November 23, 2017

Library Organizations To File Amicus Brief in Google Book Search Settlement

By Andrew Albanese

  • May be only formal voice for libraries
  • Settlement could shape future market for books
  • Issues include access, privacy, and intellectual freedom
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The American Library Association (ALA), the Association of Research Libraries (ARL), and the Association of College and Research Libraries (ACRL) said this week they will file an amicus brief pertaining to the pending Google Book Search settlement. ARL associate executive director Prue Adler told the LJ Academic Newswire the brief would be written by attorney Jonathan Band, author of the Guide for the Perplexed: Libraries and the Google Library Project Settlement, and would amplify for the court concerns library leaders voiced at recent meeting in Washington, DC.

The decision to file an amicus brief from the library community comes after significant discussion among library leaders. Perhaps, above all, it reveals the uneasy position libraries find themselves in as the Google settlement hurtles forward. Despite the potential implications for libraries and the public, the blunt instrument of an amicus brief may be the only formal voice libraries now have in the wide-ranging final settlement, one that could very well shape the future market for access to books.

In a statement issued after last week’s meeting, library leaders said their concerns revolved around five broad themes: access, privacy, intellectual freedom, equitable treatment, and terms of use. Those wishing to object to the settlement face a May 5, 2009, deadline, though Adler told the Newswire the library community’s amicus will be filed before that date.

Only option?
Technically, the upcoming settlement approval hearing is intended to air objections from members of the class, in other words, copyright owners, said James Grimmelman, a professor of law at New York University, who has written extensively on the settlement

Since libraries are not class members, he told the LJ Academic Newswire, filing an objection isn’t “necessarily the right way to raise the issues [libraries] care about.” Adler, meanwhile, told the LJ Academic Newswire that the library community will not object to or urge rejection of the settlement, but would file a thoughtful brief that urges the court to address library concerns.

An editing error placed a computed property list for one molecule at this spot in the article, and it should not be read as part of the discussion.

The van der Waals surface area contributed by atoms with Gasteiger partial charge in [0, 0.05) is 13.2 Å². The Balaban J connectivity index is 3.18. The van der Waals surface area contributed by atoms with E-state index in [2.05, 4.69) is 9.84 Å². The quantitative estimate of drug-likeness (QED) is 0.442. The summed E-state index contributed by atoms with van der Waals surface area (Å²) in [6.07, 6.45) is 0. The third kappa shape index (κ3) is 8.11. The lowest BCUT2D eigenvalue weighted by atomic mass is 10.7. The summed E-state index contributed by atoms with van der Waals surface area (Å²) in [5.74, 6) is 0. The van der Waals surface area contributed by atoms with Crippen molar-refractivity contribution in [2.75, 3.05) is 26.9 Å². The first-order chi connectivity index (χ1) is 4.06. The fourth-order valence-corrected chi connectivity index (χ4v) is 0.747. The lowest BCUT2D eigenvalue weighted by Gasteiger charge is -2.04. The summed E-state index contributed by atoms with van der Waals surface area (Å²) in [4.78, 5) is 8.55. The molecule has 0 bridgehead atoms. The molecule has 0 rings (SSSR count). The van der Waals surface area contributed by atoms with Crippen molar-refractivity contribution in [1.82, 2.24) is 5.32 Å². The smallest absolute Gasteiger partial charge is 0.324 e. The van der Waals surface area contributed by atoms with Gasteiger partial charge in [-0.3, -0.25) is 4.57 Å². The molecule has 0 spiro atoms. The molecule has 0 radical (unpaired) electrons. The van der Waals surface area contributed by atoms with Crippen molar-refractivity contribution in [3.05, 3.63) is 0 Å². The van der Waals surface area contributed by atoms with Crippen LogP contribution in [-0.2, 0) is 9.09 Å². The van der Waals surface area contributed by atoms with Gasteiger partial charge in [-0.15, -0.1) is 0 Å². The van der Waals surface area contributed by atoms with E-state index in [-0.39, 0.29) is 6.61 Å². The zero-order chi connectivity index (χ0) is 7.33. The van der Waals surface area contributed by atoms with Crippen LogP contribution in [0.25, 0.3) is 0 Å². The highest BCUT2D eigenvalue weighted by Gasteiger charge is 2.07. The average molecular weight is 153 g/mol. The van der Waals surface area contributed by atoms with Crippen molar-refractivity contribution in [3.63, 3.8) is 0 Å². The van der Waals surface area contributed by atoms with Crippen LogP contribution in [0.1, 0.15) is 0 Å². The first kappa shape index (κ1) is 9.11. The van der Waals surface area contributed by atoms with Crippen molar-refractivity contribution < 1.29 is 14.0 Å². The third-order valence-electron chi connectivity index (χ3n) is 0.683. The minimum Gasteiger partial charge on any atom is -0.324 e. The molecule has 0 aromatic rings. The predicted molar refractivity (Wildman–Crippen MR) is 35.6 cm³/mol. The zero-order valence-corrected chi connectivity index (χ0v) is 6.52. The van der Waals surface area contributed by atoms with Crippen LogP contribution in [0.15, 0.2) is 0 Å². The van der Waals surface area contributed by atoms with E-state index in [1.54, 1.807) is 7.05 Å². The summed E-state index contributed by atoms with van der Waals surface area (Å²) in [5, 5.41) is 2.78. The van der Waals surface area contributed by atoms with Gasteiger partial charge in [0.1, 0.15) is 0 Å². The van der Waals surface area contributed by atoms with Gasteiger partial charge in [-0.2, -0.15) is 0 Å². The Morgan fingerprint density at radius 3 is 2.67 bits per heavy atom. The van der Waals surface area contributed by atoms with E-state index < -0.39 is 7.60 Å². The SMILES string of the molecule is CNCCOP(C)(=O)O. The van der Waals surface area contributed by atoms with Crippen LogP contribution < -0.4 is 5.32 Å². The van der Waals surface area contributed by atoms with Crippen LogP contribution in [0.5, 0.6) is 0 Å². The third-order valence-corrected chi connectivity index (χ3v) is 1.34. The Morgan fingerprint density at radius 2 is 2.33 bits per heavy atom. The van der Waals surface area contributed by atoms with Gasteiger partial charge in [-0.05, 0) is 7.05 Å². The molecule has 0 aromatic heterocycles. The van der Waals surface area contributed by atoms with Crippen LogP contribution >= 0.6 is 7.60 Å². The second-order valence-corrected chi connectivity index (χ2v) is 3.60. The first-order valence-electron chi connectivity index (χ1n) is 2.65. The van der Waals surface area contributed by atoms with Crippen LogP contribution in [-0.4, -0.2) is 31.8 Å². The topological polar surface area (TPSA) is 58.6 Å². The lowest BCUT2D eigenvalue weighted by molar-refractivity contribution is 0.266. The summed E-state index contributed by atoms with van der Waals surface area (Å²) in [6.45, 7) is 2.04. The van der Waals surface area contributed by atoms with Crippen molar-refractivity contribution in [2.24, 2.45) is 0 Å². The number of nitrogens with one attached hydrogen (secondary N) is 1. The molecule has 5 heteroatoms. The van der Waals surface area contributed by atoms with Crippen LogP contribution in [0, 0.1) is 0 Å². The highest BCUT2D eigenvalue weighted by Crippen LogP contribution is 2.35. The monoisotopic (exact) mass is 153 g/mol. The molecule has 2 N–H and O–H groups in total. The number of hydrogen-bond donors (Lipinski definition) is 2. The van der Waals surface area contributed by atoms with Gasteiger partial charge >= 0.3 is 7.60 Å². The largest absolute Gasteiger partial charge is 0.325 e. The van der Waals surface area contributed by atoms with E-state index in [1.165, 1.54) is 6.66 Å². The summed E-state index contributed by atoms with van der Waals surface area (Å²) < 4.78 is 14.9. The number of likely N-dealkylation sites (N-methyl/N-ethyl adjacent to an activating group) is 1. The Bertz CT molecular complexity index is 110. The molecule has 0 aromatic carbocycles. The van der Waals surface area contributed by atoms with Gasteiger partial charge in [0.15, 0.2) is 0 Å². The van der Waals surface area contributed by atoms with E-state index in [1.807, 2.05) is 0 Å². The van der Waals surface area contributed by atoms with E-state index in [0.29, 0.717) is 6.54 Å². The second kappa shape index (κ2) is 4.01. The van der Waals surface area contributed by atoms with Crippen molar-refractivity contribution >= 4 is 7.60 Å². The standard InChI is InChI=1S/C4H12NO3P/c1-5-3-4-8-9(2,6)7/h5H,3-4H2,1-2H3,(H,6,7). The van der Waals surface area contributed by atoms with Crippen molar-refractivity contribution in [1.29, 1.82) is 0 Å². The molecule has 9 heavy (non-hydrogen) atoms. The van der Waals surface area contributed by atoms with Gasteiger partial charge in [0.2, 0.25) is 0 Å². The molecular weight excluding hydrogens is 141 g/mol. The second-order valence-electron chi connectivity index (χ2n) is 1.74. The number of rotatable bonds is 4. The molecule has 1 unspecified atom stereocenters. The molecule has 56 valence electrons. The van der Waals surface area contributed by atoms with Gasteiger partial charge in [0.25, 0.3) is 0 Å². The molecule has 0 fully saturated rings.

In one sense, filing an amicus brief in a class action approval hearing is “just a formalized form of commenting,” Grimmelman noted. Hundreds of comments may be filed in the settlement process, and the judge also has unilateral discretion as to what weight, if any, to give to amicus briefs. Grimmelman, however, suggested that an amicus brief from the library community would very likely merit the serious consideration of both the court and the public. 

“I would think that a brief representing such respected and important institutions, with such a huge stake in the outcome would attract the attention of any conscientious judge,” he told the Newswire, and would also serve as “an important way for the public to learn about the issues the settlement raises.”

Not your average amicus 
With so much at stake, this brief is certainly setting up to be more than your average amicus. “I think that’s basically right,” Grimmelman concurred. “Certainly, this settlement approval question is more momentous than most entire lawsuits.”

Grimmelman, despite criticisms of his own, supports approval of the settlement, but recognizes the uneasy position facing libraries, and the value the library community’s input would add to a final deal. “[Libraries will] be key beneficiaries of the settlement, but they also recognize the enormous risk that the settlement could pose to access going forward,” he noted. “That, combined with their public-interest mission, their engagement with huge sections of the population, their historical attentiveness to these issues, and their profound commitment to intellectual freedom, makes them one of the best voices for the public interest that could be imagined here.”  

Read more Newswire stories:

At Talk on Google Settlement, Publisher Talks of Monopoly, Duopoly, and New Library Sales

Layoffs at Harvard? Skidding Economy Could Claim Books, Jobs

Lawsuit Dismissed in Botched UConn Law Library

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